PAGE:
Interesting, I have a total preference for loading 170gr RN to around 2400 fps out of my Savages, started this years ago with a 308 bolt gun. I like the old Rem 170gr cor lokt RN HP. Used a few others when my original HP supply ran low, and they worked just fine. Do the same thing in .35 loading the 180 Speer FN to 2200 in the the 35 Rem or a bit faster in the 358. As we know the pointed bullets work very well to, but prefer the RN/FP, 100 yds is a long shot in the woods.
 

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Interesting, I have a total preference for loading 170gr RN to around 2400 fps out of my Savages, started this years ago with a 308 bolt gun. I like the old Rem 170gr cor lokt RN HP. Used a few others when my original HP supply ran low, and they worked just fine. Do the same thing in .35 loading the 180 Speer FN to 2200 in the the 35 Rem or a bit faster in the 358. As we know the pointed bullets work very well to, but prefer the RN/FP, 100 yds is a long shot in the woods.

The RNSPs I'm referring to is the regular 150 and 180 grainers normally loaded in higher velocity rifles. I never thought about loading the 170s in a 300, 308, or 30-06 case, as I felt that they are too lightly jacketed. But, if you're having success...........
 

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Give it a through cleaning. Inside and out. Other than that, leave as is. looks like you`ve got yourself a ....shooter.
 

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Discussion Starter · #13 ·
Yes, the 30-30 170gr bullets give every indication of being to thin jacketed for max loads out a 300 Sav/308/30-06 class cartridge. An exception could be the Barnes and Nosler, never used them. Loaded down to 2300/2400 fps range, they do well on deer.
 
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Discussion Starter · #15 ·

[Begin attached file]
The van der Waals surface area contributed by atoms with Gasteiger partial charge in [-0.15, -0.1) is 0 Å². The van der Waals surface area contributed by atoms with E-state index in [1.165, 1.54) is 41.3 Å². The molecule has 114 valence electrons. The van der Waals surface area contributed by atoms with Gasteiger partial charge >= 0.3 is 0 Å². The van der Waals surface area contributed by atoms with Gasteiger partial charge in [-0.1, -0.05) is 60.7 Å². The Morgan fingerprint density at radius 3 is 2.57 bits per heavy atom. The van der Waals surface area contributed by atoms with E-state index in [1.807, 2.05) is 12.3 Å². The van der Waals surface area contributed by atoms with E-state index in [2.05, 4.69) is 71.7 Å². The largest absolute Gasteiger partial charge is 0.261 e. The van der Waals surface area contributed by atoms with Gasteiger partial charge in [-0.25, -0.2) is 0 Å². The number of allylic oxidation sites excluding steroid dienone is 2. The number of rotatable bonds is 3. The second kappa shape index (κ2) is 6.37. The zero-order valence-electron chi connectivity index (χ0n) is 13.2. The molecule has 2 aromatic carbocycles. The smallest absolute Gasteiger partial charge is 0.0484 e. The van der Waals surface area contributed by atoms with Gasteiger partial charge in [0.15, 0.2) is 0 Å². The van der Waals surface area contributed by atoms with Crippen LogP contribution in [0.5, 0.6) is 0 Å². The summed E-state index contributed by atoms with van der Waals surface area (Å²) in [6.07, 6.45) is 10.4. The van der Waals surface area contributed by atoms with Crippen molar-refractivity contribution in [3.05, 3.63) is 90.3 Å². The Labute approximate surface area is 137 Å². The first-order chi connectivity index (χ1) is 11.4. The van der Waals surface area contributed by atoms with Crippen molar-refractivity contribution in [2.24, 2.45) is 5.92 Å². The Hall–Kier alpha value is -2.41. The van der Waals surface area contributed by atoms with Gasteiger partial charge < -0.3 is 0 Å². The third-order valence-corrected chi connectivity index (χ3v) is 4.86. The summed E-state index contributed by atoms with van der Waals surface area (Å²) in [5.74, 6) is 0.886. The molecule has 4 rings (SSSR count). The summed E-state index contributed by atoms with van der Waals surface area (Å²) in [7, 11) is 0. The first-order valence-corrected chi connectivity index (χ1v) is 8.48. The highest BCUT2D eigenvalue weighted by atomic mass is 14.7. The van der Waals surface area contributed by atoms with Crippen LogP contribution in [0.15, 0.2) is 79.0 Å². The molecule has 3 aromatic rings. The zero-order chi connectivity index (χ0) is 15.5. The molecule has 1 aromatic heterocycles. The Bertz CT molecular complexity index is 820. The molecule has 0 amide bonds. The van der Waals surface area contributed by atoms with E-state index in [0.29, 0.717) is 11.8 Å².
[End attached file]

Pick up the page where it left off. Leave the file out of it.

Hipshot, thanks I happen to have a little AA 2520, I'll give it a wirl.
 
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Discussion Starter · #16 · (Edited)
99F Pic

Got the 99F out of jail, so here are the pics. This one a 300 Savage, has a J stamp on the leverboss so she's 1958 production. Very tight with good wood and excellent bore, receiver wasn't pitted like I thought (the store was dark), just alot of blue wear and patina, the wood has some light hunting scares, case color is completely gone from lever. As suggested, I'm not going to restore it, just clean her up. Just perfect, as I intend to put an old 2.5X Redfield Wideview on it, and hunt it hard, won't be concerned with any new dents. The other rifle is another 99F, L code 1960 production (tang safety), 300 Savage that's been in use for awhile, going to convert it over to peep sights.

What I like about the 99F (featherweight) models is that they are so light, both these rifles weigh just a little less than 6 1/4 LB, with the thin barrel and hollow butt. Appreciated everyone's comments.

20140412_190748.jpg 20140412_190735.jpg 20140412_190555.jpg
 

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Got the 99F out of jail, so here are the pics. This one a 300 Savage, has a J stamp on the leverboss so she's 1958 production. Very tight with good wood and excellent bore, receiver wasn't pitted like I thought (the store was dark), just alot of blue wear and patina, the wood has some light hunting scares, case color is completely gone from lever. As suggested, I'm not going to restore it, just clean her up. Just perfect, as I intend to put an old 2.5X Redfield Wideview on it, and hunt it hard, won't be concerned with any new dents. The other rifle is another 99F, L code 1960 production (tang safety), 300 Savage that's been in use for awhile, going to convert it over to peep sights.